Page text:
Concussion Prevention: Balancing Knee-Jerk Reactions with Accurate Medical
Concussions are serious. And the recent media attention given to them with
regard to the world of professional sport has created a beneficial “trickle
down” effect of prevention conversations taking place in nearly
every sport and at all levels. The great news is: concussive injuries
are getting the critical attention they deserve. But in a rush to ensure
protection for athletes, I worry that some proposed “concussion
protection” protocols are based less upon accurate scientific information
and more on knee-jerk reactions.
As an illustration, a recent JAMA Pediatrics study highlights the danger
in banning certain aspects of soccer play in an effort to reduce concussion
incidence in young athletes. Since the basic rules of soccer do not allow
for players to grab the ball with their hands, “heading” involves
the act of controlling or redirecting with the head, a ball that has become
airborne. Among soccer populations at nearly every level, heading is a
skill that is difficult to master but extremely important to the game.
Yet among soccer experts and enthusiasts, “headers” are widely
believed to be the leading cause of concussion in soccer players. As a
result, many experts have called for a ban on heading the ball in youth soccer.
But the author of the JAMA study cites a different, scientific perspective
for concussion injuries in youth soccer. She suggests that the forceful
player-to-player contact that often occurs during such header plays is
what is actually to blame for the concussions, not the sole act of the
head making contact with the ball. Now, one could argue that eliminating
headers would thus eliminate forceful and aggressive player collisions,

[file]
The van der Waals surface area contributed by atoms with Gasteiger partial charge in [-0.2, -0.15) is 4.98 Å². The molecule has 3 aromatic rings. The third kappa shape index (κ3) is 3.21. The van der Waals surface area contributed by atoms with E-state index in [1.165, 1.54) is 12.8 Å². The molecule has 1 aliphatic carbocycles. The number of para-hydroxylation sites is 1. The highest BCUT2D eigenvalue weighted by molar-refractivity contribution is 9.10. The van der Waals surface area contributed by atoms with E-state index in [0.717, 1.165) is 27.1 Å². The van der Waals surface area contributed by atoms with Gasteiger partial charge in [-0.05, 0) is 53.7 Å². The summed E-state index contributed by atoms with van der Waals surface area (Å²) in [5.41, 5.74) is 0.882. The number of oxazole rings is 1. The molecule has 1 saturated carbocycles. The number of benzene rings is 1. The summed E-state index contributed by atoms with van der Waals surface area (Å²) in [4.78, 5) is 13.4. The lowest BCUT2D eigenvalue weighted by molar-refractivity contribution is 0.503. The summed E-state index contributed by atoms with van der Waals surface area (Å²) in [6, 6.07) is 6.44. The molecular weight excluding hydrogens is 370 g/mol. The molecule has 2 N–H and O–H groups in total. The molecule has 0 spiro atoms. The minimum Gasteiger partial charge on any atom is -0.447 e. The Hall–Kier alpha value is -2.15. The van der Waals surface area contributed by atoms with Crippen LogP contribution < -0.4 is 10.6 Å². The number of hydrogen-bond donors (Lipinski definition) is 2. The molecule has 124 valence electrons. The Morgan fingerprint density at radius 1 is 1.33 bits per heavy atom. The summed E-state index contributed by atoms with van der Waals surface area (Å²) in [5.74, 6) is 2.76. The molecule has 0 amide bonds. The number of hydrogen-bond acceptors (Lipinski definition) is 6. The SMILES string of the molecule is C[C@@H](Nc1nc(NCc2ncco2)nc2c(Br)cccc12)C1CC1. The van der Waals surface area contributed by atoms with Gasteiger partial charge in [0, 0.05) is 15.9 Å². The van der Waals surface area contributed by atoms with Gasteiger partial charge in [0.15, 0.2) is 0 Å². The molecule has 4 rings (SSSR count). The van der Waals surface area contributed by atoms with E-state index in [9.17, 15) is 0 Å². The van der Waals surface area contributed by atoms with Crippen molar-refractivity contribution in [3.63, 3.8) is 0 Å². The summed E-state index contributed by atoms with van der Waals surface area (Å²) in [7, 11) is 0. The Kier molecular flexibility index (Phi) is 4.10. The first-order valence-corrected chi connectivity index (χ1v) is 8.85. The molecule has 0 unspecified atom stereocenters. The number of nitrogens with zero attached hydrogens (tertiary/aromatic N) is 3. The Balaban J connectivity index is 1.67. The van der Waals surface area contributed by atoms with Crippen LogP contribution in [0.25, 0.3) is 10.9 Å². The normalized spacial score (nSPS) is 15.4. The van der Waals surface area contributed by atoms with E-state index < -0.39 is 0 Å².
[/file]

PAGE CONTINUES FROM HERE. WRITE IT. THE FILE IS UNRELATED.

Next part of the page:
but that isn’t necessarily true and addressing the header alone
doesn’t lead us to the root of the problem or to the best possible
concussion protection for athletes.
Instead, the author offers that a focus on actual enforcement of existing
rules on rough play would be more likely to dramatically lower the concussion
rate, without changing the culture of the sport by eliminating heading
alone. This finding comes from an analysis of data collected over a nine-year
period. The data paints the picture of heading as the most concussion-prone
activity. Now, if the researchers stopped there, a ban on heading makes
sense. But they didn’t. Instead they dug deeper into each of those
heading-related concussions. What they found makes a big difference: up
to 78 percent of header-related concussions were attributed to body-on-body
contact between soccer players, not on the head’s contact with the
ball itself. With this additional information in mind, the question then
becomes: if heading is banned, is the danger of forceful body-on-body
contact eliminated? The answer is no.
While any attempts at concussion prevention are to be applauded, it is
important for us neurologists to help the public understand the science
behind these types of brain injury. Doing so aids in ensuring that players
in every sport and at any level, are appropriately protected from aspects
of play that are most likely to result in brain injury. But the conversations
have obviously started and it’s our job to ensure they’re
as productive as possible – for the protection and safety of every
athlete’s brain around the world.